• 11. Ongoing education for teacher educators.
  • 12. Training for school-based mentors in how to mentor.
  • 13. Close links between trainees who are being educated to teach different languages.

Knowledge and Understanding

  • 14. Training in language teaching methodologies, and in state-of-the-art classroom techniques and activities.
  • 15. Training in the development of a critical and enquiring approach to teaching and learning.
  • 16. Initial teacher education that includes a course in language proficiency and assesses trainees' linguistic competence.
  • 17. Training in information and communication technology for pedagogical use in the classroom.
  • 18. Training in information and communication technology for personal planning, organisation and resource discovery.
  • 19. Training in the application of various assessment procedures and ways of recording learners' progress.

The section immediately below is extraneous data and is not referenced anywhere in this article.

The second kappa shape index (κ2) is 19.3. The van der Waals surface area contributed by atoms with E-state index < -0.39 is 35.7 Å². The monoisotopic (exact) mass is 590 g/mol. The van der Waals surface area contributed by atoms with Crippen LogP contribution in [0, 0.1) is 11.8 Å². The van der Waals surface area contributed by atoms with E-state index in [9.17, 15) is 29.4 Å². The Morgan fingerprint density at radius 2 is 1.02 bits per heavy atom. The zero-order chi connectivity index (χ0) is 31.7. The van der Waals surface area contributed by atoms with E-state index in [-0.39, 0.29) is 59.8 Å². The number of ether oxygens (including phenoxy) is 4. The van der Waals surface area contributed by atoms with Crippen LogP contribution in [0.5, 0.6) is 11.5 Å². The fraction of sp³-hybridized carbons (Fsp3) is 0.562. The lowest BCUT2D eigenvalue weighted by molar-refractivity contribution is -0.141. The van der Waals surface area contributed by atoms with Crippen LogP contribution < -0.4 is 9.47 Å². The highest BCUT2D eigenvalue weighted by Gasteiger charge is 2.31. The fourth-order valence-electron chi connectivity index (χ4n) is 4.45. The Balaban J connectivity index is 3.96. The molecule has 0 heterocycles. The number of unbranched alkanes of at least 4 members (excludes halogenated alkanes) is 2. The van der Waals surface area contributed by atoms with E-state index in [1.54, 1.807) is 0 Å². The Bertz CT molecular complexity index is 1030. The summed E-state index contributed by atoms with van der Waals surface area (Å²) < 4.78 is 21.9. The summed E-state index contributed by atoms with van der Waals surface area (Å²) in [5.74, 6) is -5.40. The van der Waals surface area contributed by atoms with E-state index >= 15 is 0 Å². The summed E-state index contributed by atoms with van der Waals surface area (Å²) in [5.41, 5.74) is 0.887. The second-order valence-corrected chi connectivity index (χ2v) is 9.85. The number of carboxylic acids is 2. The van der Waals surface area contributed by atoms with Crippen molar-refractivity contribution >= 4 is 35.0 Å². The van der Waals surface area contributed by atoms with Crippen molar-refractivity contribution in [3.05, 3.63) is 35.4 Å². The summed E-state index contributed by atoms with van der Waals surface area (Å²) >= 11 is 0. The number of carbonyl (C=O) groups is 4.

• 20. Training in the critical evaluation of nationally or regionally adopted curricula in terms of aims, objectives and outcomes.
  • 21. Training in the theory and practice of internal and external programme evaluation

Strategies and Skills

  • 22. Training in ways of adapting teaching approaches to the educational context and individual needs of learners.
  • 23. Training in the critical evaluation, development and practical application of teaching materials and resources.
  • 24. Training in methods of learning to learn.
  • 25. Training in the development of reflective practice and self-evaluation.
  • 26. Training in the development of independent language learning strategies.
  • 27. Training in ways of maintaining and enhancing ongoing personal language competence.
  • 28. Training in the practical application of curricula and syllabuses.